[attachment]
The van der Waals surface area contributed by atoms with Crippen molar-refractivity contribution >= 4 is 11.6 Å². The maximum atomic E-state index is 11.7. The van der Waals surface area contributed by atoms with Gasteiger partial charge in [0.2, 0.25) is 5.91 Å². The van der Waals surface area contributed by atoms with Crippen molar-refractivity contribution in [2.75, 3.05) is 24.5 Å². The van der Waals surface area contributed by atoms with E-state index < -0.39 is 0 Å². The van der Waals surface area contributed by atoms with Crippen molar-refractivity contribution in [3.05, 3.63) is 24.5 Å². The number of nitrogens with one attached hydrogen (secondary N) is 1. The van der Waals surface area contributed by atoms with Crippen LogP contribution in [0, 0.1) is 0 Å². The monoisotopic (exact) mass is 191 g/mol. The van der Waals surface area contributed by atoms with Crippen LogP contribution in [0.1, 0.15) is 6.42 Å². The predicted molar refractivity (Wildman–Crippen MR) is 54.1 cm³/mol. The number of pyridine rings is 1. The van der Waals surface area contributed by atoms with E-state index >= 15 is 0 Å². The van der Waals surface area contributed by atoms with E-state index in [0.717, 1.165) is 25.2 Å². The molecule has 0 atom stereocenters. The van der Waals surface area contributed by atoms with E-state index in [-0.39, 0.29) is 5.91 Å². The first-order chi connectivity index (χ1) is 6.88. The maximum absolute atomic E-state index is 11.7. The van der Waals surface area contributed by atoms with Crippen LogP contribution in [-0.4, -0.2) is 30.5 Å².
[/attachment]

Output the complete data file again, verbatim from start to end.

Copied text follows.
The van der Waals surface area contributed by atoms with Crippen molar-refractivity contribution >= 4 is 11.6 Å². The maximum atomic E-state index is 11.7. The van der Waals surface area contributed by atoms with Gasteiger partial charge in [0.2, 0.25) is 5.91 Å². The van der Waals surface area contributed by atoms with Crippen molar-refractivity contribution in [2.75, 3.05) is 24.5 Å². The van der Waals surface area contributed by atoms with E-state index < -0.39 is 0 Å². The van der Waals surface area contributed by atoms with Crippen molar-refractivity contribution in [3.05, 3.63) is 24.5 Å². The number of nitrogens with one attached hydrogen (secondary N) is 1. The van der Waals surface area contributed by atoms with Crippen LogP contribution in [0, 0.1) is 0 Å². The monoisotopic (exact) mass is 191 g/mol. The van der Waals surface area contributed by atoms with Crippen LogP contribution in [0.1, 0.15) is 6.42 Å². The predicted molar refractivity (Wildman–Crippen MR) is 54.1 cm³/mol. The number of pyridine rings is 1. The van der Waals surface area contributed by atoms with E-state index >= 15 is 0 Å². The van der Waals surface area contributed by atoms with E-state index in [0.717, 1.165) is 25.2 Å². The molecule has 0 atom stereocenters. The van der Waals surface area contributed by atoms with E-state index in [-0.39, 0.29) is 5.91 Å². The first-order chi connectivity index (χ1) is 6.88. The maximum absolute atomic E-state index is 11.7. The van der Waals surface area contributed by atoms with Crippen LogP contribution in [-0.4, -0.2) is 30.5 Å².